Technology E2E

Fast Electromagnetic Transient Simulation Methods and Prospects of High-frequency Isolated Power Electronics Transformers

With the increasing uptake of distributed renewable energy and low-carbon technologies (e.g. energy storage and electric vehicle), the conventional AC distribution network is transferring to hybrid AC/DC or pure DC. Power electronics transformers (PETs), also known as solid-state transformers, are multifunctional of integrating distributed generation, regulating bidirectional power flow, and achieving grid interconnection, reactive power compensation, harmonic control, etc. Therefore, PETs can serve as key interfaces for energy conversion in future distribution networks.
At present, a number of medium- and low-voltage distribution networks using PETs have commissioned in China, such as the Xiaoertai substation in Zhangbei and Tangjia Bay three-terminal DC distribution network in Zhuhai. The off-line and real-time electromagnetic transient (EMT) simulation studies are of great significance for system-level analysis and prototype development of PETs, which should be investigated timely.

by Jianzhong Xu, Yuhao Sun, Chenxiang Gao, Moke Feng, Chengyong Zhao and Gen Li
North China Electric Power University, China and Cardiff University, UK

Why do we need PETs?

In conventional distribution networks, the networks and links are connected through power transformers. In this case, inverters are needed to access various AC and DC loads. However, PETs can achieve flexible AC/DC conversion while realizing voltage level transformation, which eliminates the need for grid-connected inverters and therefore, simplifies system configurations. Comparing with conventional power transformers, the input and output waveforms and power flow of PETs can be regulated more flexibly, which can improve the power quality of the power grid. These benefits make PETs an enabler for future distribution networks.

Challenges of PET EMT simulations

A detailed EMT model of the PET would be suitable for the topology and control design for a single PET. If there are PETs in a complex network, the simulation burden of the whole system would be very heavy and the simulation speed may not be acceptable. Therefore, fast and accurate modeling of PETs is needed.

Detailed EMT model of the high-frequency isolated PET is based on discrete components in the simulation platform which is a complex structure and requires a lot of simulation resources. In contrast, the efficient modeling of modular multilevel converters (MMCs) proposed by the University of Manitoba is relatively mature and has been widely recognized and applied in commercial EMT simulation platforms [1]. Moreover, an accelerated modeling method for other complex multiport MMC submodules (SMs) has been developed in [2]. However, efficient and accurate algorithms for high-frequency isolation PETs are still under-researched because it faces the following challenges compared to efficient modeling of MMCs:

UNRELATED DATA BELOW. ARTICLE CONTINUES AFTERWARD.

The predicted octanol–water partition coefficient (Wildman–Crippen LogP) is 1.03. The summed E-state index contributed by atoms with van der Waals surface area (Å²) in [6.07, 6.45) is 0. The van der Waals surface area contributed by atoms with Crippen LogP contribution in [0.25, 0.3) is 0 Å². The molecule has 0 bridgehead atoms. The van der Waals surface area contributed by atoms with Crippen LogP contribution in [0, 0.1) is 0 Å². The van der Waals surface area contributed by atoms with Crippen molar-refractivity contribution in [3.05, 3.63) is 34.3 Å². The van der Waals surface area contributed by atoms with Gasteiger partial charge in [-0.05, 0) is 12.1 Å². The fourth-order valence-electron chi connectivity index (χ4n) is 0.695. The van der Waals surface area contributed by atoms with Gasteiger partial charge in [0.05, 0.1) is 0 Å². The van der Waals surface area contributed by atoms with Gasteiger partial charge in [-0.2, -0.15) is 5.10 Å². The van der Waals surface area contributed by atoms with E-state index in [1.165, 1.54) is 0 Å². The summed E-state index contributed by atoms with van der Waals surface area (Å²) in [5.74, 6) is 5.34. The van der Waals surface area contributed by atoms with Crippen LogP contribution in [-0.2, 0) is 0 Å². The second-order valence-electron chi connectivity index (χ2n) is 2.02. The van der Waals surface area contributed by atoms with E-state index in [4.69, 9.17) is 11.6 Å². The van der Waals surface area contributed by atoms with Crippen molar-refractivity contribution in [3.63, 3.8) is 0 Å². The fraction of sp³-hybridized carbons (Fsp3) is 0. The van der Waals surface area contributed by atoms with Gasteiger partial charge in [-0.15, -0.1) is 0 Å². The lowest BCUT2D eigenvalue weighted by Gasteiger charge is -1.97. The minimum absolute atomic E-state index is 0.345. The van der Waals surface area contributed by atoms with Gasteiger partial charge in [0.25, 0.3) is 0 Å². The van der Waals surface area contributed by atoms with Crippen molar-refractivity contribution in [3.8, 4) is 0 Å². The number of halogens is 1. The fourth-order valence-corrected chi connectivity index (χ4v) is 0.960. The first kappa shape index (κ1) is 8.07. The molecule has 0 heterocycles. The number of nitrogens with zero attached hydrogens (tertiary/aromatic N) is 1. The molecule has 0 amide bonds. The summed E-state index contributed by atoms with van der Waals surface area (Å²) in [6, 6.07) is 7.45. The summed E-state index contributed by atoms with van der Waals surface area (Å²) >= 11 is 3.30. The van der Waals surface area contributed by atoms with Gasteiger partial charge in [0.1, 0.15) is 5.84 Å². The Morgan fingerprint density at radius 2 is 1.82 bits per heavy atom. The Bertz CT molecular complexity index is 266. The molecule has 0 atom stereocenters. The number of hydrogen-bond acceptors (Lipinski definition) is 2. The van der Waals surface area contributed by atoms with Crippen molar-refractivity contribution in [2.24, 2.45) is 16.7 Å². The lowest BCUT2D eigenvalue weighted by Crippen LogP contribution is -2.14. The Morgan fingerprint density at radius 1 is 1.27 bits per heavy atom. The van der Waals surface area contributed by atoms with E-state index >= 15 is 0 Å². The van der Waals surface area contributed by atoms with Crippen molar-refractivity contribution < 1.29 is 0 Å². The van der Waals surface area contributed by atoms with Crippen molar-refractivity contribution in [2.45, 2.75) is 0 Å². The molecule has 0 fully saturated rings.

1. Complex power module structure

The configurations of PET power modules are complex and diverse. Specifically, they include the dual active bridge (DAB), single active bridge, cascaded H-bridge  based DAB with AC port and multiple active bridge (MAB) composed of these power modules connected through multi-winding AC transformers. The PET used in the Xiaoertai project employs the MAB, as shown in Figure 1.

Figure 1 - Topology of the PET in the Xiaoertai Project

2. Various connection methods of power modules

Since the input and output ports of PETs may need to withstand high AC and/or DC voltages and currents, the PET power modules can be connected in multiple schemes, including input series output parallel (ISOP), input parallel output series, input series output series, input parallel output parallel  and the combination of the above schemes. In Figure 1, the input terminals of the "three-to-one" quadruple active bridge (QAB) power modules are located at the upper and lower arms of the three phases.

3. High order Nodal admittance matrix

A single PET power module contains several power electronic switches and energy storage components, and thus consumes a large number of internal nodes. Although the MMC usually has larger number of modules than PET due to its higher voltage level, the PET may have similar number of nodes as well as the admittance matrix order. For example, as shown in Table 1, a detailed model of a three-phase MMC with 480 half-bridge SMs (HB-SMs) has almost the same number of nodes compared with the detailed model of the PET used in the Xiaoertai project which has 56 QABs.

Table 1 - Nodes of PET and MMC